Why use cloth wipes? If you have ever changed a messy cloth diaper using disposable wipes, you know the dilemma that you then face. What to do with a wad of soiled trash? With no disposable diaper to wrap it in, you have two choices: throw the wad into your trash (ewww!) or wrap it in a plastic bag first and then put it in the trash. If you are like me, one of the reasons for cloth diapering is to reduce the amount of non-biodegradable trash I add to the landfills. So throwing a plastic bag of messy wipes in the trash every time my child soils is not appealing, not to mention the cost and waste of the disposable wipes and their packaging! I also prefer not to use any chemical formula on sensitive areas of my child. Commercial wipes can cause or aggravate a diaper rash, especially for babies with sensitive skin. The solution? For me, cloth wipes are the answer! They carry all the same benefits that cloth diapers do: better for baby, better for the environment, better for your budget and you can make them yourself!
What is a cloth wipe? Basically a washcloth. If you have ever read the packages of disposable wipes, they normally say, "cleans like a wash cloth.” That’s because cloth cleans better!
Cloth wipes can be as simple as buying an economy pack of terry wash cloths or baby wash cloths,
simple serged or zigzagged flannel squares (a great way to use those receiving blankets when you don't need them anymore),
or as fancy as embellished hand sewn wipes made from bamboo or other specialty fabrics.
You can make them in fun colors and prints, or keep it simple. It is up to you! If using washcloths, I recommend buying a certain color, or dyeing them, to make it easy to keep them separate from your regular face cloths.
What’s needed to make them? You’ll want absorbent natural fiber fabric that will clean well and feel soft and gentle to your baby's tender skin. Good choices are flannel, soft cotton or bamboo terry, cotton or bamboo knits or very soft corduroy, among others. My personal favorite, after making several styles, is a two-layer wipe using jersey knit (up-cycled T-shirts work great) and baby terry knit.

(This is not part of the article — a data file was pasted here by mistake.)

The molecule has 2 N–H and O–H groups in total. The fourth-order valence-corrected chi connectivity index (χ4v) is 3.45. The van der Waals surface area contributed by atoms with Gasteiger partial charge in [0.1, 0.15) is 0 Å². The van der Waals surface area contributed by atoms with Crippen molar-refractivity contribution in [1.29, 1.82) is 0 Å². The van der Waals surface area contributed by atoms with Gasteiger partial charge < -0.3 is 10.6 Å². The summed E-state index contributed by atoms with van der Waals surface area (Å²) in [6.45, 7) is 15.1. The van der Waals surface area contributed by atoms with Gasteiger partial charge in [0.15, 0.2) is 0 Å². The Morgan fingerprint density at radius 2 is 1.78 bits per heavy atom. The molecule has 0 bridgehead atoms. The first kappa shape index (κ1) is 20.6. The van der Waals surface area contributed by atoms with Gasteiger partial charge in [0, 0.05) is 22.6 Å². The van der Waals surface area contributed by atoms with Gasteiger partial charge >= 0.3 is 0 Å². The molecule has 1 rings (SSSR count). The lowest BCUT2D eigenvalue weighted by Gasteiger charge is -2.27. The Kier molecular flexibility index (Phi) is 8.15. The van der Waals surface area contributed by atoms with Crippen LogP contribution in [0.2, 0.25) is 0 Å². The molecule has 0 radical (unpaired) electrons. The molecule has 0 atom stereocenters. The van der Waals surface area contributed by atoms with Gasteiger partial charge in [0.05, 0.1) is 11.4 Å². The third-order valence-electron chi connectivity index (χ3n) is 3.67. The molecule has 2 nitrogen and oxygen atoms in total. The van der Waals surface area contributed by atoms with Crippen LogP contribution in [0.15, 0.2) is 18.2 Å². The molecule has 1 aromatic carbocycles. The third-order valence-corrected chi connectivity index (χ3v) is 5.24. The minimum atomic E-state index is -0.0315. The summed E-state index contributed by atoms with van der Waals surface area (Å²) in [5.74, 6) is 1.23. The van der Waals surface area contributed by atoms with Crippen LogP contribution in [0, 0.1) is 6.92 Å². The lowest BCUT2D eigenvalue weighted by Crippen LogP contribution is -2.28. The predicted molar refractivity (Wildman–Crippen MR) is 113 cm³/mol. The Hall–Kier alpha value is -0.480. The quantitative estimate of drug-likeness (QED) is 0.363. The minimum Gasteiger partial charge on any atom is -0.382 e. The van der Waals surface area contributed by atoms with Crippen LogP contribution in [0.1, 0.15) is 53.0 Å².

This gives you a “grabby” side for messes and a smooth side for gentle final clean up. The double layers means the mess is not going to seep through onto your hands. The size I prefer are 8"x8" square wipes. I find this size is plenty big enough to do the job and keep my hands clean, and it fits nicely in a commercial wipes box when folded in half.
To make my wipes, I straight stitch 1/4" from the edge all around, then use a wide medium-width zigzag to finish the edges. The knits are not prone to fraying so this works well. If you are lucky enough to have a serger, it would be even easier.
Flannel is easy to find, easy to sew, comes in many cute prints and works well for wipes. It can be made one-layer or two, serged, zigzagged or turned and topstitched. Turn and topstitched wipes are sewn together with the pretty sides of the fabric facing, leaving an unstitched opening on one edge for turning. Turn inside out so the seam edges are inside and topstitch all around 1/8" in from the edge, making sure to stitch the opening closed.